NABOKV-L post 0016537, Thu, 19 Jun 2008 21:38:44 -0700

Re: reply to Jansy (a corrected version)
Excuse me for butting in a bit late, I realize I must have missed the jumping off point, though I have been following along somewhat. A lot of this is very interesting, but I'm curious as to how all these allusions relate to the context of the Gory Mary paranthetical in the actual scene in Ada, which referrs to the mixture of Demon's and the Baron's blood, I believe, during their sword duel; the text suggests something Irish and swashbuckling. I suppose all the Pushkin makes sense (though it seems like all the "Mary" literary things discussed would make a reader, this reader anyway, think more of the novel Mary), because of his fatal duel, which Van echoes later on in his own duel...but other than a kind of allusive leap-frogging, I'm at a loss as to how all this packed in meaning heightens the nature of the scene. I am in fact one of those poor Americans to whom you referred who has only the one language, though I have read up on many thoughts about the texture of the
book, and dabbled in Russian literary history. That's why I'm sort of trying to grasp the method of Mr. Sklyarenko's thinking. It reminds me a little of Brian Boyd's Pale Fire book.

Alexey Sklyarenko <skylark05@MAIL.RU> wrote: (My reply to Jansy posted earlier was full of all kinds of mistakes, so I'm sending a corrected version. Note many changes and additions to my "new thoughts" on 'Gory Mary')

Thank you, Jansy, for your kind words and suggestions as to how better organize my data. I did something of what you propose (but no diagrams, colored ardises, etc.) in the Russian version of my article. Unfortunately, this article is too long (and my English is limited) to be translated into English. All I can do is write short commentaries about certain aspects discussed in my Russian piece (which will allow me to say what remained unsaid in the Russian text). I'm sorry to hear that these commentaries are insufficient. Well, apparently only a multi-lingual reader, with a knowledge of Russian history and literature, can enjoy Ada to the full.

BTW, here are several new thoughts about "Gory Mary" that seem to me relevant:

MARY = ARMY(I was probably the last person on the List to notice it)

Blok wrote a cycle of poems "Mary" (1908) that consisted of three pieces and was inspired by Pushkin's poem "I'm drinking to health of Mary" (1830). On the other hand, Blok's poem "Incognita" (1906) has the lines: "the drunkards, with the eyes of rabbits [s glazami krolikov], / shout: In vino veritas" and ends thus: "you are right, the drunken monster, / I know: the truth is in wine."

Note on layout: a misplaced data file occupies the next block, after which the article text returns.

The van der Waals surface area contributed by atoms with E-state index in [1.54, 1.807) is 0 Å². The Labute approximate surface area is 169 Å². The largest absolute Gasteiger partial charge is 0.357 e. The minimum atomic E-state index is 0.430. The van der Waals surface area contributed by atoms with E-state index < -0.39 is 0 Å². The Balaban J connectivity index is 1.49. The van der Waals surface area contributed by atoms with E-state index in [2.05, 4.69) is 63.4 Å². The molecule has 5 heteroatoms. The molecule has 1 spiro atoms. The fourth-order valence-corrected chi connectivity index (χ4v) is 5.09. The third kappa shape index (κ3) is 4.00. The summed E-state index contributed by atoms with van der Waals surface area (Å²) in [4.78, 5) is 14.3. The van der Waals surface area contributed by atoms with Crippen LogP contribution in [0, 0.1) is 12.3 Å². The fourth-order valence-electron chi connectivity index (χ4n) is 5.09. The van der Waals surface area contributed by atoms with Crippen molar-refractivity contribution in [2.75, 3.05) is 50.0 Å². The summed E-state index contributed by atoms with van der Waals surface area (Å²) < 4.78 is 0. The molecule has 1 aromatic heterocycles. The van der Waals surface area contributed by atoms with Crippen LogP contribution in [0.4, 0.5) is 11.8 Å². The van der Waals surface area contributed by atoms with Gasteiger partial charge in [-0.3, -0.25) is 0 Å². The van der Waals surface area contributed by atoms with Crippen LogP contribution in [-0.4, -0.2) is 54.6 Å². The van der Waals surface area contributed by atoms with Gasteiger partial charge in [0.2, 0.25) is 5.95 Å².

Mary's song in Pushkin's play "The Feast in the Time of the Plague" (1830) ends in the lines: A Edmonda ne zabudet / Dzhenni dazhe v nebesakh ("And Jenny won't forget Edmond even in heaven." In 1913, these lines were chosen for a poetic contest organized by the Moscow Literary Circle; poems composed by the participants had to contain these two lines by Pushkin; the contest was won by Marina Tsvetaeva, while the best poem was written by Khodasevich, who showed it to Bryusov, the the jury's chair man, only after the prize had gone to Tsvetaeva). It seems that, in Ada, Aqua and Lucette don't forget Van and Ada even after their deaths.

The heroine of Pushkin's Poltava (in the drafts of this poem Pushkin wrote anagrams of Anette Olenin's name and even jotted "Anette Pouchkine") is Maria, the young wife of old Masepa (actually, the name of Vasiliy Kochubey's daughter was Matryona; in his drafts Pushkin calls her Natal'ya and Anna). This poem has a scene of Kochubey's and Iskra's execution (by coincidence, Iskra, Russian for "spark," was the name of the Bolsheviks' first newspaper, Pravda's predecessor, that had Odoevsky's line for a motto: Iz iskry vozgoritsya plamya, "the flames will flare up from a spark"*) and its culmination is the description of the Poltava battle (in which a good amount of Russian and Swedish blood was spilled). Note that, among the many words one can extract from "Poltava" (a city in the East Ukraine), there is tolpa, Russian for "crowd." Cf. Poet i tolpa ("The poet and the crowd," 1828) Pushkin's famous poem, written in the form of a dialogue between the Poet and the crowd, that
ends in the Poet's words: "We were born for inspiration, / Sweet sounds and prayers" (note the epithet "sweet").

In the drafts of Poltava there are Pushkin's numerous ink drawings of hanged men.
At the bottom of the draft of Pushkin's poem Vinograd (1824) there is a pen drawing of seven elongated and translucent grapes.
At the bottom of the draft of the Andrey Shen'e poem ("André Chenier," 1825) there is Pushkin's self-portrait as a horse (Pushkin's equine-looking face, among several horse muzzles). Cf. d'Onsky, Demon Veen and Demon's London pal Paul Whinnier (2.8), all of whom are horses, in my opinion, even if they look like men. Speaking of horses, cf. also Khodasevich's article on Mayakovsky Decol'tirovannaya loshad' ("Decolletted horse," 1927).
Among Pushkin's self-portraits there is a horseman in burka (felt cloak) holding a lance, dating from the summer of 1829, when Pushkin traveled to the Transcaucasia with the regular army.
Among Pushkin's drawings there is a scene of an orgy (pen and ink, 1819).

Also, quite apart from 'Gory Mary,' Andro = narod = adorn = Adorno - O = orda + N (Adorno is the name of a comedian, who played in "Hate" (a movie) and who visits Ardis Hall: 1.41; cf. Theodor Adorno, 1903-69, German philosopher; orda is Russian for "horde;" cf. the Golden Horde).

*from the Decembrist Alexander Odoevsky's reply to Pushkin's poem Vo glubine Sibirskikh rud... ("In the depth of Sibirean mines," 1826) addressed to the Decembrists.

Alexey Sklyarenko
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